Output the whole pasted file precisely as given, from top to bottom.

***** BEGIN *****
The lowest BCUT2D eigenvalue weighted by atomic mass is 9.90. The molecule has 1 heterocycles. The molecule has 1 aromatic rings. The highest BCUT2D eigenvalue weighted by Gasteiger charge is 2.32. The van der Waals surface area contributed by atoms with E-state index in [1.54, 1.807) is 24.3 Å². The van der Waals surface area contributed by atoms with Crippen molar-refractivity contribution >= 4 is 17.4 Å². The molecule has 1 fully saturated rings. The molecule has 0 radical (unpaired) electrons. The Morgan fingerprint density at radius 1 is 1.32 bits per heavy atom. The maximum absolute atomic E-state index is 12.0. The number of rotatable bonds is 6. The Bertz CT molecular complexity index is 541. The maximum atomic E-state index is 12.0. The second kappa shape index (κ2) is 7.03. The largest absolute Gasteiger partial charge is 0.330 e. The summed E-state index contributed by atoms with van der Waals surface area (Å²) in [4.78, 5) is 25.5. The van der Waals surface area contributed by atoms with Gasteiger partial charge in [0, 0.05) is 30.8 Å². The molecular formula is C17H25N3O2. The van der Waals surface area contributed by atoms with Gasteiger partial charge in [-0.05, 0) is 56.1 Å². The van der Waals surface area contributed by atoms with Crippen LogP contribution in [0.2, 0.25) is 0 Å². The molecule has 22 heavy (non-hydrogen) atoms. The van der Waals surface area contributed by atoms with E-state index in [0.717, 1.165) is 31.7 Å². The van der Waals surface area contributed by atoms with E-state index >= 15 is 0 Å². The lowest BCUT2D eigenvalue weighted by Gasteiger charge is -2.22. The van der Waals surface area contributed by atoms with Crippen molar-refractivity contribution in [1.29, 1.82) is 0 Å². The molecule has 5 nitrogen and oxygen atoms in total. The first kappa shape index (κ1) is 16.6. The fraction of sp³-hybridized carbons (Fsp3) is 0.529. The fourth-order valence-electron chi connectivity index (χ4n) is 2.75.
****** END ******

The lowest BCUT2D eigenvalue weighted by atomic mass is 9.90. The molecule has 1 heterocycles. The molecule has 1 aromatic rings. The highest BCUT2D eigenvalue weighted by Gasteiger charge is 2.32. The van der Waals surface area contributed by atoms with E-state index in [1.54, 1.807) is 24.3 Å². The van der Waals surface area contributed by atoms with Crippen molar-refractivity contribution >= 4 is 17.4 Å². The molecule has 1 fully saturated rings. The molecule has 0 radical (unpaired) electrons. The Morgan fingerprint density at radius 1 is 1.32 bits per heavy atom. The maximum absolute atomic E-state index is 12.0. The number of rotatable bonds is 6. The Bertz CT molecular complexity index is 541. The maximum atomic E-state index is 12.0. The second kappa shape index (κ2) is 7.03. The largest absolute Gasteiger partial charge is 0.330 e. The summed E-state index contributed by atoms with van der Waals surface area (Å²) in [4.78, 5) is 25.5. The van der Waals surface area contributed by atoms with Gasteiger partial charge in [0, 0.05) is 30.8 Å². The molecular formula is C17H25N3O2. The van der Waals surface area contributed by atoms with Gasteiger partial charge in [-0.05, 0) is 56.1 Å². The van der Waals surface area contributed by atoms with Crippen LogP contribution in [0.2, 0.25) is 0 Å². The molecule has 22 heavy (non-hydrogen) atoms. The van der Waals surface area contributed by atoms with E-state index in [0.717, 1.165) is 31.7 Å². The van der Waals surface area contributed by atoms with E-state index >= 15 is 0 Å². The lowest BCUT2D eigenvalue weighted by Gasteiger charge is -2.22. The van der Waals surface area contributed by atoms with Crippen molar-refractivity contribution in [1.29, 1.82) is 0 Å². The molecule has 5 nitrogen and oxygen atoms in total. The first kappa shape index (κ1) is 16.6. The fraction of sp³-hybridized carbons (Fsp3) is 0.529. The fourth-order valence-electron chi connectivity index (χ4n) is 2.75.